Why lira is experiencing pressure now

Economic analyst

The Turkish lira has fallen back-to-back on each working day in March, having weakened against the US Dollar by 8.2% over this time and coming close to 15.0, where it was last seen in mid-December.

The current development of the lira is reminiscent of the early October-November situation when we have seen a similar sustained decline, but the volatility (by the standards of the Turkish lira) has remained subdued.

The pressure on the lira is due to the country's heavy reliance on imports of oil, gas, and agricultural commodities, mainly wheat. Turkey's Current Account deficit rose to 7.1bn in January from 3.8bn a month earlier. In February and early March, we see a gloomier picture in commodity prices, promising to put even more pressure on the balance of payments.

The jump in the price of basic commodities has caused a decline in industrial production, and the situation could worsen in the coming months.

The exchange rate, in this case, is a natural damping mechanism unless it is maintained artificially through currency interventions or severe capital controls. In Turkey, the second variant is now the case, but these controls merely stretch out the natural self-adjustment of the economy over time.

The Turkish lira has fallen back-to-back on each working day in March, having weakened against the US Dollar by 8.2% over this time and coming close to 15.0, where it was last seen in mid-December.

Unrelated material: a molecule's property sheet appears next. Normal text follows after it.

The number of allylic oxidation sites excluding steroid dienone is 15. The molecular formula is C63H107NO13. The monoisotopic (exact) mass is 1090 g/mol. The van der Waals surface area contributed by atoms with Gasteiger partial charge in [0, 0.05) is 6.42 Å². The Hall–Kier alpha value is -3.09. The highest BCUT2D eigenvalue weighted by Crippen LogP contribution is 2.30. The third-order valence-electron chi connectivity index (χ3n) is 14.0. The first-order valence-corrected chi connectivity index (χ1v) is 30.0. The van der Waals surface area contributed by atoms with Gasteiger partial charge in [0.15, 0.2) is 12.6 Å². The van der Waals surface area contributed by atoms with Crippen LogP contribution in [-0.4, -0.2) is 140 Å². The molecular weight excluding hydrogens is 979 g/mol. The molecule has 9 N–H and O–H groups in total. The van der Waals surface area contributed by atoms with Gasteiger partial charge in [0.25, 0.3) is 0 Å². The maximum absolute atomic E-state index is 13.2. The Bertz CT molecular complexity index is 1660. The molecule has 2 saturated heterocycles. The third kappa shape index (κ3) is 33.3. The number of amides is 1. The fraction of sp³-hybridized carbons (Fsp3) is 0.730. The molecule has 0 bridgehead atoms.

The current development of the lira is reminiscent of the early October-November situation when we have seen a similar sustained decline, but the volatility (by the standards of the Turkish lira) has remained subdued.

The pressure on the lira is due to the country's heavy reliance on imports of oil, gas, and agricultural commodities, mainly wheat. Turkey's Current Account deficit rose to 7.1bn in January from 3.8bn a month earlier. In February and early March, we see a gloomier picture in commodity prices, promising to put even more pressure on the balance of payments.

The jump in the price of basic commodities has caused a decline in industrial production, and the situation could worsen in the coming months.

The exchange rate, in this case, is a natural damping mechanism unless it is maintained artificially through currency interventions or severe capital controls. In Turkey, the second variant is now the case, but these controls merely stretch out the natural self-adjustment of the economy over time.

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I'm Alex Kuptsikevich, the senior financial analyst at FxPro. Market professional with 16-years’ experience. Author of daily reviews on the impact of economic events with comments regularly featured in top international and Russian media. In my articles, I cover fundamental analysis, global markets, foreign exchange market, gold, oil, cryptocurrencies.

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